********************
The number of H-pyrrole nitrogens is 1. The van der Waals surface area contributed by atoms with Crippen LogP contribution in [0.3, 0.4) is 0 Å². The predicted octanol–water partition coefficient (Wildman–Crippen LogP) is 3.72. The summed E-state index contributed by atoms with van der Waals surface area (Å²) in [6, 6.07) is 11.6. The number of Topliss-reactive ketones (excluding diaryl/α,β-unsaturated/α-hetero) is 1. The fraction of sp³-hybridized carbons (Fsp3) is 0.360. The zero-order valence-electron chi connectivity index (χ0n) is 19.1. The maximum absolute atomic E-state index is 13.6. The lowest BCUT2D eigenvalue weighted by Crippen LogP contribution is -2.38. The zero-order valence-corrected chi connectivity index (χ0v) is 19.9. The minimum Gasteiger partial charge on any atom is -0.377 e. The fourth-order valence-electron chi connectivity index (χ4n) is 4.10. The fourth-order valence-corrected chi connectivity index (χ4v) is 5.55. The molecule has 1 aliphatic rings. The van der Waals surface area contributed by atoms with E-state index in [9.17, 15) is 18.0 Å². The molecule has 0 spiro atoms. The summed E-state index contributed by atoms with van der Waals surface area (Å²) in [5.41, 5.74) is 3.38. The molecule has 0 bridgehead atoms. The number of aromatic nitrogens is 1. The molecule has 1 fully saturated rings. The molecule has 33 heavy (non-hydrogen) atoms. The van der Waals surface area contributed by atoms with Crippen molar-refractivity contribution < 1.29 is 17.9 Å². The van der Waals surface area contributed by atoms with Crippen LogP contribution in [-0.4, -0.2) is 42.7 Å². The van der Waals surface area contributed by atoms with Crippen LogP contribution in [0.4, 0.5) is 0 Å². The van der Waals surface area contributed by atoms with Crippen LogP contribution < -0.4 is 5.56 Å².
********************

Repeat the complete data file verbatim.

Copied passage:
The number of H-pyrrole nitrogens is 1. The van der Waals surface area contributed by atoms with Crippen LogP contribution in [0.3, 0.4) is 0 Å². The predicted octanol–water partition coefficient (Wildman–Crippen LogP) is 3.72. The summed E-state index contributed by atoms with van der Waals surface area (Å²) in [6, 6.07) is 11.6. The number of Topliss-reactive ketones (excluding diaryl/α,β-unsaturated/α-hetero) is 1. The fraction of sp³-hybridized carbons (Fsp3) is 0.360. The zero-order valence-electron chi connectivity index (χ0n) is 19.1. The maximum absolute atomic E-state index is 13.6. The lowest BCUT2D eigenvalue weighted by Crippen LogP contribution is -2.38. The zero-order valence-corrected chi connectivity index (χ0v) is 19.9. The minimum Gasteiger partial charge on any atom is -0.377 e. The fourth-order valence-electron chi connectivity index (χ4n) is 4.10. The fourth-order valence-corrected chi connectivity index (χ4v) is 5.55. The molecule has 1 aliphatic rings. The van der Waals surface area contributed by atoms with E-state index in [9.17, 15) is 18.0 Å². The molecule has 0 spiro atoms. The summed E-state index contributed by atoms with van der Waals surface area (Å²) in [5.41, 5.74) is 3.38. The molecule has 0 bridgehead atoms. The number of aromatic nitrogens is 1. The molecule has 1 fully saturated rings. The molecule has 33 heavy (non-hydrogen) atoms. The van der Waals surface area contributed by atoms with Crippen molar-refractivity contribution < 1.29 is 17.9 Å². The van der Waals surface area contributed by atoms with Crippen LogP contribution in [-0.4, -0.2) is 42.7 Å². The van der Waals surface area contributed by atoms with Crippen LogP contribution in [0.4, 0.5) is 0 Å². The van der Waals surface area contributed by atoms with Crippen LogP contribution < -0.4 is 5.56 Å².